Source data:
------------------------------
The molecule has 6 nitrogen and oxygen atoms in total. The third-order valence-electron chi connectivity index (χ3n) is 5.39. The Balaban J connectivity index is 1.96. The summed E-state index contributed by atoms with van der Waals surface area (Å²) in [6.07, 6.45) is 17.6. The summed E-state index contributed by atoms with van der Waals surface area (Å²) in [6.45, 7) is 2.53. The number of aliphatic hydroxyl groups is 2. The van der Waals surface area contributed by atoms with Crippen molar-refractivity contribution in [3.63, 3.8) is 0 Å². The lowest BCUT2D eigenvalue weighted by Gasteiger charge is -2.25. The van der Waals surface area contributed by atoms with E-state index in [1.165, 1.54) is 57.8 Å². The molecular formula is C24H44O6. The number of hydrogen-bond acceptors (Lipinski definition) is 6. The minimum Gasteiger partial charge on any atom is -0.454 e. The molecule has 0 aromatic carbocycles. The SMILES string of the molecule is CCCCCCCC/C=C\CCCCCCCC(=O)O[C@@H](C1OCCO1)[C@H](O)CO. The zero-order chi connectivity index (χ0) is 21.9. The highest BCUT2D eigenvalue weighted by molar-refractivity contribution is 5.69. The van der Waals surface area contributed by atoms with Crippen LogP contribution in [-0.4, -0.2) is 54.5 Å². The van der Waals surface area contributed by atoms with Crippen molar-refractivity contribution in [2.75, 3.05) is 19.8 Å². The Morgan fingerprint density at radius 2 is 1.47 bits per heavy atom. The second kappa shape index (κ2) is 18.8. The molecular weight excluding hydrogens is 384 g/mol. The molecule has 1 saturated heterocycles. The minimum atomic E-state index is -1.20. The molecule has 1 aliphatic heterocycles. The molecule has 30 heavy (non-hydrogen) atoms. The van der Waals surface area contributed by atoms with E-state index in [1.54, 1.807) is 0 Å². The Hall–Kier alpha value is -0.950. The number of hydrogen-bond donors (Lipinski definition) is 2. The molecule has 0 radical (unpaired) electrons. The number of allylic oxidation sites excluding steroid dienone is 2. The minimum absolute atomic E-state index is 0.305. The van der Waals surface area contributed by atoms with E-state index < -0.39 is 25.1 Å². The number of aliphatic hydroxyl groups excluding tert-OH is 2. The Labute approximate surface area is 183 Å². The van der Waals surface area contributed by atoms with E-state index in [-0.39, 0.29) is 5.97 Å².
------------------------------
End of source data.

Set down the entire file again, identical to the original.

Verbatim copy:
The molecule has 6 nitrogen and oxygen atoms in total. The third-order valence-electron chi connectivity index (χ3n) is 5.39. The Balaban J connectivity index is 1.96. The summed E-state index contributed by atoms with van der Waals surface area (Å²) in [6.07, 6.45) is 17.6. The summed E-state index contributed by atoms with van der Waals surface area (Å²) in [6.45, 7) is 2.53. The number of aliphatic hydroxyl groups is 2. The van der Waals surface area contributed by atoms with Crippen molar-refractivity contribution in [3.63, 3.8) is 0 Å². The lowest BCUT2D eigenvalue weighted by Gasteiger charge is -2.25. The van der Waals surface area contributed by atoms with E-state index in [1.165, 1.54) is 57.8 Å². The molecular formula is C24H44O6. The number of hydrogen-bond acceptors (Lipinski definition) is 6. The minimum Gasteiger partial charge on any atom is -0.454 e. The molecule has 0 aromatic carbocycles. The SMILES string of the molecule is CCCCCCCC/C=C\CCCCCCCC(=O)O[C@@H](C1OCCO1)[C@H](O)CO. The zero-order chi connectivity index (χ0) is 21.9. The highest BCUT2D eigenvalue weighted by molar-refractivity contribution is 5.69. The van der Waals surface area contributed by atoms with Crippen LogP contribution in [-0.4, -0.2) is 54.5 Å². The van der Waals surface area contributed by atoms with Crippen molar-refractivity contribution in [2.75, 3.05) is 19.8 Å². The Morgan fingerprint density at radius 2 is 1.47 bits per heavy atom. The second kappa shape index (κ2) is 18.8. The molecular weight excluding hydrogens is 384 g/mol. The molecule has 1 saturated heterocycles. The minimum atomic E-state index is -1.20. The molecule has 1 aliphatic heterocycles. The molecule has 30 heavy (non-hydrogen) atoms. The van der Waals surface area contributed by atoms with E-state index in [1.54, 1.807) is 0 Å². The Hall–Kier alpha value is -0.950. The number of hydrogen-bond donors (Lipinski definition) is 2. The molecule has 0 radical (unpaired) electrons. The number of allylic oxidation sites excluding steroid dienone is 2. The minimum absolute atomic E-state index is 0.305. The van der Waals surface area contributed by atoms with E-state index < -0.39 is 25.1 Å². The number of aliphatic hydroxyl groups excluding tert-OH is 2. The Labute approximate surface area is 183 Å². The van der Waals surface area contributed by atoms with E-state index in [-0.39, 0.29) is 5.97 Å².